Format

Send to

Choose Destination
J Alzheimers Dis. 2017;59(1):301-311. doi: 10.3233/JAD-170081.

Synaptic Membrane Synthesis in Rats Depends on Dietary Sufficiency of Vitamin C, Vitamin E, and Selenium: Relevance for Alzheimer's Disease.

Author information

1
Department of Pharmacology, Uludag University Medical School, Gorukle, Bursa, Turkey.
2
Nutricia Research, Nutricia Advanced Medical Nutrition, Utrecht, The Netherlands.

Abstract

Chronic consumption of a diet enriched with nutritional precursors of phospholipids, including uridine and the polyunsaturated fatty acids, docosahexaenoic acid (DHA) and eicosapentaenoic acid (EPA), was shown previously to enhance levels of brain phospholipids and synaptic proteins in rodents. Vitamin C, vitamin E, and selenium may directly affect the breakdown or synthesis of membrane phospholipids. The present study investigated the necessity of antioxidants for the effectiveness of supplementation with uridine plus DHA and EPA (as fish oil) in rats. Rats were randomized to four treatment groups and received, for 6 weeks, one of four experimental diets, i.e., a diet low in antioxidants, a diet high in antioxidants, a diet low in antioxidants supplemented with DHA+EPA+uridine, or a diet high in antioxidants supplemented with DHA+EPA+uridine. On completion of dietary treatment, rats were sacrificed, and brain levels of phospholipids, synaptic proteins, and two enzymes involved in phospholipid synthesis (choline-phosphate cytidylyltransferase, PCYT1A, and choline/ethanolamine phosphotransferase, CEPT1) were analyzed. Levels of phospholipids, the pre- and post-synaptic proteins Synapsin-1 and PSD95, and the enzymes PCYT1A and CEPT1 were significantly enhanced by combined supplementation of DHA+EPA+uridine and antioxidants and not enhanced by supplementation of DHA+EPA+uridine with insufficient antioxidant levels. Our data suggest that dietary vitamin C, vitamin E, and selenium are essential for the phospholipid precursors' effects on increasing levels of membrane phospholipids and synaptic proteins, the indirect indicators of synaptogenesis. Their concomitant supply may be relevant in Alzheimer's disease patients, because the disease is characterized by synapse loss and lower plasma and brain levels of phospholipid precursors and antioxidants.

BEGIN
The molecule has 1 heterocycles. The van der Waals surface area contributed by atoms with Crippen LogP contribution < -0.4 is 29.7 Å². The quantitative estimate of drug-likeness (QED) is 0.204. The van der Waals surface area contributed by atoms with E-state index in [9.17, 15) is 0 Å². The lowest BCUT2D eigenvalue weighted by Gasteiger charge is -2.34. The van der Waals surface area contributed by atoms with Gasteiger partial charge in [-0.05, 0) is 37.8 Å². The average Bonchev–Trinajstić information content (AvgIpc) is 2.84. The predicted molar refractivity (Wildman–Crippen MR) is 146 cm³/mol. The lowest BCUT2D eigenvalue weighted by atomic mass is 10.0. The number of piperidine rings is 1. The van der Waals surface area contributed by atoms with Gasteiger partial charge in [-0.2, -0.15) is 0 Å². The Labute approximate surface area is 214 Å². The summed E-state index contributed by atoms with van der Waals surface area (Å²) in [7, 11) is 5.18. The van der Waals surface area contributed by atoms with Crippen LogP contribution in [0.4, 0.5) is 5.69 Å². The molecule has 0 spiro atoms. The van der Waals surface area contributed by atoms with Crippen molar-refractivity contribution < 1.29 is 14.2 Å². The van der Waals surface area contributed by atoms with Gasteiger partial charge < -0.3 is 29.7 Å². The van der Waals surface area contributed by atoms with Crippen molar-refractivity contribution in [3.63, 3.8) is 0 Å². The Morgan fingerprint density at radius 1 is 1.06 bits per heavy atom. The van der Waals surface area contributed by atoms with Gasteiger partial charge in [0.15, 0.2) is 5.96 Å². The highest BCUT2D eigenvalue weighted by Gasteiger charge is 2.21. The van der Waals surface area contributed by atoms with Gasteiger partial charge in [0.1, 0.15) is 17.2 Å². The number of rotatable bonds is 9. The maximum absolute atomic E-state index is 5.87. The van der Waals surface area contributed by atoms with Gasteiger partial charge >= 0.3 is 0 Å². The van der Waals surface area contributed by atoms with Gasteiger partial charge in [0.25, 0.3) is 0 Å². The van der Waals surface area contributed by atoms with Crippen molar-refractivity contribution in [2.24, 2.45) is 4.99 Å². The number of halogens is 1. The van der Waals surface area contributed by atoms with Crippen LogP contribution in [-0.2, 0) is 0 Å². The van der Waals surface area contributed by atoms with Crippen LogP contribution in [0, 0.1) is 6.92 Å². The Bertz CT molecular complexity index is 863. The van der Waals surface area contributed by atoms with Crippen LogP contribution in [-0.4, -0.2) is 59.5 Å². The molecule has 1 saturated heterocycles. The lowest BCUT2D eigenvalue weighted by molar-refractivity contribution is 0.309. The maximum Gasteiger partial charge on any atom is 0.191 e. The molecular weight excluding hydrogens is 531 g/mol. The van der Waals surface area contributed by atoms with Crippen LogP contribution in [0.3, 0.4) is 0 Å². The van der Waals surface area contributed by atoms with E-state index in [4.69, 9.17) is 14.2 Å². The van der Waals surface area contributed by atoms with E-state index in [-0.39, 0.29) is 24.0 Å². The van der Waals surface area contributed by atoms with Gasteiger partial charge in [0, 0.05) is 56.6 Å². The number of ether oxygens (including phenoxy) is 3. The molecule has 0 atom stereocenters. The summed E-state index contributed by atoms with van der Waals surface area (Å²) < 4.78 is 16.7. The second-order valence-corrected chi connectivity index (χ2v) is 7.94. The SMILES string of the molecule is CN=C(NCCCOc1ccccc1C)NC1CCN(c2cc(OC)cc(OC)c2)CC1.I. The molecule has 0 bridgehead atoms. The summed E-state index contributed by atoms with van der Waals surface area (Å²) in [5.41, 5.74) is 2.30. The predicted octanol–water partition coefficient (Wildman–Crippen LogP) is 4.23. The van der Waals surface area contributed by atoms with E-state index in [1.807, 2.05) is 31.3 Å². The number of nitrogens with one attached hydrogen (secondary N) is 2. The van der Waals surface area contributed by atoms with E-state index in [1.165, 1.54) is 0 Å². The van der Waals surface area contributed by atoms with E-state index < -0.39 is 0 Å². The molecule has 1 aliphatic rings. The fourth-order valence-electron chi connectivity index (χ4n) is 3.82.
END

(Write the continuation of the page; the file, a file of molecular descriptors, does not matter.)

KEYWORDS:

Alzheimer’s disease; antioxidants; brain; docosahexaenoic acid; membranes; phospholipids; uridine

PMID:
28598848
PMCID:
PMC5502840
DOI:
10.3233/JAD-170081
[Indexed for MEDLINE]
Free PMC Article

Supplemental Content

Full text links

Icon for IOS Press Icon for PubMed Central
Loading ...
Support Center